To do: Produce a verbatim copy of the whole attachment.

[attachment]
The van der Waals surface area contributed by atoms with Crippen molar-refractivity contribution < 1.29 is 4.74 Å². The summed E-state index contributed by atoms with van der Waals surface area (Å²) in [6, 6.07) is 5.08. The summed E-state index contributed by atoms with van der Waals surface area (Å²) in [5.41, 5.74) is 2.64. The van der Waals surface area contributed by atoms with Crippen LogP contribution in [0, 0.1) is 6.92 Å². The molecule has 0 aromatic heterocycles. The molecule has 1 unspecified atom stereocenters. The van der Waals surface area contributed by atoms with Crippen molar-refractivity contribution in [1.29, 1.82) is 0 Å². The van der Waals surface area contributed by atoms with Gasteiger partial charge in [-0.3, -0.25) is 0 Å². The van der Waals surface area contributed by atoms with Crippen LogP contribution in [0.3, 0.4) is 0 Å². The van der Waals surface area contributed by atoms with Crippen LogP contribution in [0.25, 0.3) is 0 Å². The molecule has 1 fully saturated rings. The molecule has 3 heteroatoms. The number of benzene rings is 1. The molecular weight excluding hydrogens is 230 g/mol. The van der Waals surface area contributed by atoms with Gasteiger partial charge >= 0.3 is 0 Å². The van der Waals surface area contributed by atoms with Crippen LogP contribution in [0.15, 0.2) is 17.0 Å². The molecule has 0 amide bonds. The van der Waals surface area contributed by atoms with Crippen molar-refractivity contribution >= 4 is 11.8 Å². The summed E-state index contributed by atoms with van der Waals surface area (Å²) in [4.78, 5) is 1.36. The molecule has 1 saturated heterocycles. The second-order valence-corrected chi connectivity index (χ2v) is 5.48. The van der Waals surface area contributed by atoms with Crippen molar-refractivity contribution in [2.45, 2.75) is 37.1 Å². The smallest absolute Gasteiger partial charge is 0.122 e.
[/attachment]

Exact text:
The van der Waals surface area contributed by atoms with Crippen molar-refractivity contribution < 1.29 is 4.74 Å². The summed E-state index contributed by atoms with van der Waals surface area (Å²) in [6, 6.07) is 5.08. The summed E-state index contributed by atoms with van der Waals surface area (Å²) in [5.41, 5.74) is 2.64. The van der Waals surface area contributed by atoms with Crippen LogP contribution in [0, 0.1) is 6.92 Å². The molecule has 0 aromatic heterocycles. The molecule has 1 unspecified atom stereocenters. The van der Waals surface area contributed by atoms with Crippen molar-refractivity contribution in [1.29, 1.82) is 0 Å². The van der Waals surface area contributed by atoms with Gasteiger partial charge in [-0.3, -0.25) is 0 Å². The van der Waals surface area contributed by atoms with Crippen LogP contribution in [0.3, 0.4) is 0 Å². The van der Waals surface area contributed by atoms with Crippen LogP contribution in [0.25, 0.3) is 0 Å². The molecule has 1 fully saturated rings. The molecule has 3 heteroatoms. The number of benzene rings is 1. The molecular weight excluding hydrogens is 230 g/mol. The van der Waals surface area contributed by atoms with Gasteiger partial charge >= 0.3 is 0 Å². The van der Waals surface area contributed by atoms with Crippen LogP contribution in [0.15, 0.2) is 17.0 Å². The molecule has 0 amide bonds. The van der Waals surface area contributed by atoms with Crippen molar-refractivity contribution >= 4 is 11.8 Å². The summed E-state index contributed by atoms with van der Waals surface area (Å²) in [4.78, 5) is 1.36. The molecule has 1 saturated heterocycles. The second-order valence-corrected chi connectivity index (χ2v) is 5.48. The van der Waals surface area contributed by atoms with Crippen molar-refractivity contribution in [2.45, 2.75) is 37.1 Å². The smallest absolute Gasteiger partial charge is 0.122 e.